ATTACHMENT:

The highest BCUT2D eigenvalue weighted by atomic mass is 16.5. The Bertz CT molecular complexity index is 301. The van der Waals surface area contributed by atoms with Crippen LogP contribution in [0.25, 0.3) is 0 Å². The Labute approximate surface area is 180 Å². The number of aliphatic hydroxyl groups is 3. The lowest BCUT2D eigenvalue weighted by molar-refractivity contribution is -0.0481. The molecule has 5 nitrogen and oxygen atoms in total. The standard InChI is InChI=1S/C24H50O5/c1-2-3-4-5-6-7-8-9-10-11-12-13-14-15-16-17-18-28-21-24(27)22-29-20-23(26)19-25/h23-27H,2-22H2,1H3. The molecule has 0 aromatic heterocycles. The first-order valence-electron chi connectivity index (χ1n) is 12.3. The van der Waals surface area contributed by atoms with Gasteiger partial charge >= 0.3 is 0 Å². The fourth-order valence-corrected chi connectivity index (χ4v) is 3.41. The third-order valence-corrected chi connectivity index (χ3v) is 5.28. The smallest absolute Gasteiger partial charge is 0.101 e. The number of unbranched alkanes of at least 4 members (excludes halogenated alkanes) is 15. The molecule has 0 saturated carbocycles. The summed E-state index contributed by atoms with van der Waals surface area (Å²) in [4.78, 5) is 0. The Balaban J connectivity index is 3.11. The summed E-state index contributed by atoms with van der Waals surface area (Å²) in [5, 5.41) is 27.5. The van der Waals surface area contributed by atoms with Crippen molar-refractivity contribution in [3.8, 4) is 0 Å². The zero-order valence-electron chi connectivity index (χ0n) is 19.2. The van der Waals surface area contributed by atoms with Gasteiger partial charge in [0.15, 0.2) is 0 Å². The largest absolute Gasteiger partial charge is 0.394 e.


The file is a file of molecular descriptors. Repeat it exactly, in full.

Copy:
The highest BCUT2D eigenvalue weighted by atomic mass is 16.5. The Bertz CT molecular complexity index is 301. The van der Waals surface area contributed by atoms with Crippen LogP contribution in [0.25, 0.3) is 0 Å². The Labute approximate surface area is 180 Å². The number of aliphatic hydroxyl groups is 3. The lowest BCUT2D eigenvalue weighted by molar-refractivity contribution is -0.0481. The molecule has 5 nitrogen and oxygen atoms in total. The standard InChI is InChI=1S/C24H50O5/c1-2-3-4-5-6-7-8-9-10-11-12-13-14-15-16-17-18-28-21-24(27)22-29-20-23(26)19-25/h23-27H,2-22H2,1H3. The molecule has 0 aromatic heterocycles. The first-order valence-electron chi connectivity index (χ1n) is 12.3. The van der Waals surface area contributed by atoms with Gasteiger partial charge >= 0.3 is 0 Å². The fourth-order valence-corrected chi connectivity index (χ4v) is 3.41. The third-order valence-corrected chi connectivity index (χ3v) is 5.28. The smallest absolute Gasteiger partial charge is 0.101 e. The number of unbranched alkanes of at least 4 members (excludes halogenated alkanes) is 15. The molecule has 0 saturated carbocycles. The summed E-state index contributed by atoms with van der Waals surface area (Å²) in [4.78, 5) is 0. The Balaban J connectivity index is 3.11. The summed E-state index contributed by atoms with van der Waals surface area (Å²) in [5, 5.41) is 27.5. The van der Waals surface area contributed by atoms with Crippen molar-refractivity contribution in [3.8, 4) is 0 Å². The zero-order valence-electron chi connectivity index (χ0n) is 19.2. The van der Waals surface area contributed by atoms with Gasteiger partial charge in [0.15, 0.2) is 0 Å². The largest absolute Gasteiger partial charge is 0.394 e.